Landowners will help speed up rural broadband rollout - if government delivers on fibre pledge
Landowners will make it easier for broadband infrastructure providers to access private land – if the government proves its commitment to improving rural connectivity.
The CLA, which represents landowners, farmers and rural businesses, says its members would be willing to renew and update an industry wayleave agreement for access across private land.
But it wants the government – and broadband providers – to set out exactly when and where digital infrastructure will be upgraded in rural areas.
It is also calling for a bigger marketing effort to ensure people are aware when new connections become available.
The CLA was responding to a government consultation on extending local full fibre – or fibre to the premises (FTTP) – networks.
CLA senior business and economics adviser Charles Trotman said: “This consultation marks a major departure from previous government policy on improving connectivity and is in line with many recommendations made by the CLA on the future of rural broadband.”
In the past, government policy has tended to focus on fibre to the cabinet (FTTC) broadband, which uses traditional copper wires to connect individual premises to an otherwise fibre network.
But digital minister Matt Hancock has been vocal about the need to focus on FTTP and 5G mobile coverage.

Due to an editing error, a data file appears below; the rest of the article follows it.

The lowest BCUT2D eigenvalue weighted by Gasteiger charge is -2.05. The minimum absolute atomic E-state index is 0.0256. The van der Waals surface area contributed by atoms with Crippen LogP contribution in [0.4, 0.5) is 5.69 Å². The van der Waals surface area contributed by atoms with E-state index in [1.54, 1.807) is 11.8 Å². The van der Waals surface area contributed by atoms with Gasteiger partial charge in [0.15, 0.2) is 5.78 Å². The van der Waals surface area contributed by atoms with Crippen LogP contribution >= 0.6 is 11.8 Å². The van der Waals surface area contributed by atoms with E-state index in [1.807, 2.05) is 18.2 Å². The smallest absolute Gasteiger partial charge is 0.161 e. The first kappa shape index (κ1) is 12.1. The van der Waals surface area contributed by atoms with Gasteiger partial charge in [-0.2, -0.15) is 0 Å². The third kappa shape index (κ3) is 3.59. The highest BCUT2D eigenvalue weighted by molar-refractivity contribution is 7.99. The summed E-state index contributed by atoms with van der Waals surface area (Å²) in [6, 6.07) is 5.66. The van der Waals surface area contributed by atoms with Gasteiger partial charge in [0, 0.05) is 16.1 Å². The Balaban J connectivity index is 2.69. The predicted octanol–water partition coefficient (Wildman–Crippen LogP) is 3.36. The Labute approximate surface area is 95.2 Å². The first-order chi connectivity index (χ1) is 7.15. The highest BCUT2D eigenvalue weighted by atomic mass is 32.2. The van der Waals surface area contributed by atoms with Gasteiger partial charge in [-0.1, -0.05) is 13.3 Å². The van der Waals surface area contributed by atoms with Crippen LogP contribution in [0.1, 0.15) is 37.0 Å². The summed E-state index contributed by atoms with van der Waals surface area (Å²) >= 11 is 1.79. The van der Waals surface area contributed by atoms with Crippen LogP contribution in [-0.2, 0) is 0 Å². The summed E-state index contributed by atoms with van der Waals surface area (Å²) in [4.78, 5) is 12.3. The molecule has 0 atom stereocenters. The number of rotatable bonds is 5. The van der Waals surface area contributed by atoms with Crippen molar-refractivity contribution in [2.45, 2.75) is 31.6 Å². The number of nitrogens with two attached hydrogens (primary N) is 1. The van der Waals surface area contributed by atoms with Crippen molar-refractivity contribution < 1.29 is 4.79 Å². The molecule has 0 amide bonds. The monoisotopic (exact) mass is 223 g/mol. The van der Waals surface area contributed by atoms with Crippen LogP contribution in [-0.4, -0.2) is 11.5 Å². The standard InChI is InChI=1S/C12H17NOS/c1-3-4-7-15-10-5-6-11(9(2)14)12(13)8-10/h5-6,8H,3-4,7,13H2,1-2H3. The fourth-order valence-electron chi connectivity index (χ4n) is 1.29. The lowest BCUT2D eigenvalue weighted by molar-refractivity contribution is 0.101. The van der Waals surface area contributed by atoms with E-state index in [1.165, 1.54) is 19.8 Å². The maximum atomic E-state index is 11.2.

“We fully support the government’s commitment to full fibre rollout to improve broadband and mobile coverage,” said Mr Trotman.
“This latest push must end the long running rural-urban divide once and for all.
“If the government follows through on the commitment it is setting out, the CLA is prepared to work with the industry to negotiate an overarching wayleave agreement between landowners and infrastructure providers for access to deliver a network of underground fixed lines.
“Such a deal has the potential to dramatically advance broadband provision in rural areas.”
In a report on the future of rural business published in December, the CLA set out a number of ideas to improve connectivity, including putting conditions on mobile operators as part of the next spectrum auction to ensure maximum data coverage in rural areas.
It suggested encouraging more homes and business to pool vouchers to fund local broadband solutions – and for infrastructure providers to be more open about their rollout plans.
The CLA also said businesses that invest in their own fibre networks could become local broadband suppliers by setting up wireless networks to connect other properties.
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